The Tampa Bay Rays have had a crazy season, bouncing from worst to first, but the rollercoaster ride hasn't helped at the Rays' gate.
Through the first 19 home games, fan turnout at Tropicana Field was down 29 percent compared with the first 19 games of last season. That's the biggest percentage drop in the major leagues.
Meanwhile, Rays viewership on Sun Sports is down 34 percent year to date.
What to make of the poor turnout is hard to say. The team is hoping for a boost tonight with the first appearance this season of the crowd-pleasing New York Yankees at Tropicana Field.
Chalk up some of the problem to an unlucky schedule. The team has had three fewer weekend games so far, and the Yankees are arriving deeper into the season than they normally do.
Still, Vince Gennaro, an expert on baseball economics from Columbia University and Manhattanville College in New York, said schedules alone normally wouldn't explain a 29 percent drop in turnout.
Gennaro has seen poor schedules bring declines of no more than 15 percent.
He wonders if the problem is the Rays' terrible start, coupled with the loss of stars Carl Crawford, Matt Garza, Carlos Pena and others.
Other possibilities include continued weakness in the economy, high gas prices or something on the Rays' business side, such as advertising. What's more, one of the stars who remains, Evan Longoria, has been injured much of the season.
Tish Personius, a fan from Brandon, has her own idea.
"I hate to admit to you, but I like to watch them on TV," said Personius, who was browsing the Rays' store in downtown Tampa on Thursday.
This year, the Rays started with eight losses in their first nine games. Since then, they rocketed into first place in the American League East last week.
Attendance at the Trop, though, has not rebounded.
An average of 16,312 fans turned out through Thursday for the team's first 19 home games, compared with 23,123 fans on average for the first 19 games of 2010.
That means 6,811 fewer fans are showing up at the Trop on average.
That's a nightly decline of 29 percent — the biggest drop in baseball, according to a Tribune analysis of data from the widely used statistical website Baseball-Reference.com.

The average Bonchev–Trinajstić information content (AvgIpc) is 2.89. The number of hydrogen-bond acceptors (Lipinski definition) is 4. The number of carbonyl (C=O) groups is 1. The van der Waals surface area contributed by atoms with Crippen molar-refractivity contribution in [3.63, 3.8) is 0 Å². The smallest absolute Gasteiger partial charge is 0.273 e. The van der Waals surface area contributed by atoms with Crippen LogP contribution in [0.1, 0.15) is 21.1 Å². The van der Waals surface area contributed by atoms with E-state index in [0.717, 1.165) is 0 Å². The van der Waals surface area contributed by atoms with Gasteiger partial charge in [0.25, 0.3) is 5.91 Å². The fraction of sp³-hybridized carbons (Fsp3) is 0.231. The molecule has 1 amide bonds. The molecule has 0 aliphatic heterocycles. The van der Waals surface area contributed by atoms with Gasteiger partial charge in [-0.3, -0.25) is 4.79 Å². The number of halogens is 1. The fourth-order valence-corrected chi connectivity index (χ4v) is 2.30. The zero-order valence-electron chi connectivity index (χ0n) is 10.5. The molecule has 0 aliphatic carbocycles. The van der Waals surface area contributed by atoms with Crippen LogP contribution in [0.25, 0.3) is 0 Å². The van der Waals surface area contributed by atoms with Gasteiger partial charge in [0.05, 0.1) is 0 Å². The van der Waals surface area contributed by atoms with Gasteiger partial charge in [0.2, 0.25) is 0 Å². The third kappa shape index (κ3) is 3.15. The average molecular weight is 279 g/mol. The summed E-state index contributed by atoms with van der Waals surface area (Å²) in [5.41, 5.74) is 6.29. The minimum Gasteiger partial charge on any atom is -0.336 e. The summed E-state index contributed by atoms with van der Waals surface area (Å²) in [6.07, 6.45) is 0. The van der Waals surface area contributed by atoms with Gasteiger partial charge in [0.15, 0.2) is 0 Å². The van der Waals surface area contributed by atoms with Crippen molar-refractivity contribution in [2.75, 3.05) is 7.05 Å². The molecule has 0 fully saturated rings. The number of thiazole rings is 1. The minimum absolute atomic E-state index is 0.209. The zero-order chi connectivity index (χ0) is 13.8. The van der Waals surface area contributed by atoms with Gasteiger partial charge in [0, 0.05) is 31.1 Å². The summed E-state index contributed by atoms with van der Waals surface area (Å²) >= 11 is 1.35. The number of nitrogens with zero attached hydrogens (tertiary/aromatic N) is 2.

Rays executives declined to comment for this article.
Something is turning fans away from the TV, as well.
Season-to-date, Rays games on Sun Sports have attracted on average about 59,000 households in the Tampa Bay area. That's down from 90,000 through this point last year, according to Nielsen figures.
Edwin Ellis, another fan shopping the Rays store Thursday, said he thinks the loss of star power hurts.
One of Ellis' sons idolized Carl Crawford, but he's looking for a new hero now that Crawford is roaming left field for the Red Sox.
Ellis usually attends 10 to 15 Rays games per year, but he hasn't been to any this season. That's more because of time constraints than the team, though, he said.
Bill Conway, a Clearwater resident, has been to four or five games this season, more than usual for him.
"I think they've exceeded everyone's expectations this year," he said.
The Rays had played only nine weekend home games through Thursday, compared with 12 games up to that point last season.
The date of the Rays' home opener this year also hurt.
Last year, the team opened at home on a Tuesday night, giving them a nice midweek pop in attendance. But the team opened this year on a Friday night. That may have wasted the opening-day surge, because the Rays draw better on any given Friday.
And, of course, there's the Yankees.
Last year, the Rays hosted these division rivals for a three-day series in early April and drew an average of 31,455 people a game.
Still, you can't blame attendance woes on the Yankees alone, the analysis shows.
For example, the Rays' most recent past home stand was against the Toronto Blue Jays in early May, a three-day series that drew only 11,010 fans per game on average.
If the Rays had played the Yankees instead — assuming 31,455 fans per game like last year — average attendance this season would still be only 19,540.
That's better than what the Rays are drawing now, but still 15 percent below last year's average.
It's also much worse than most other baseball teams.
So far this season, 10 Major League Baseball clubs are drawing more fans than last year and 20 are drawing fewer. The median among all 30 teams is a decline of 2.8 percent, according to the analysis.
Personius, the Brandon fan, said she's turned off by the distance to a game and not the loss of star power.
"Now, I'll cry buckets if Longoria leaves," she said.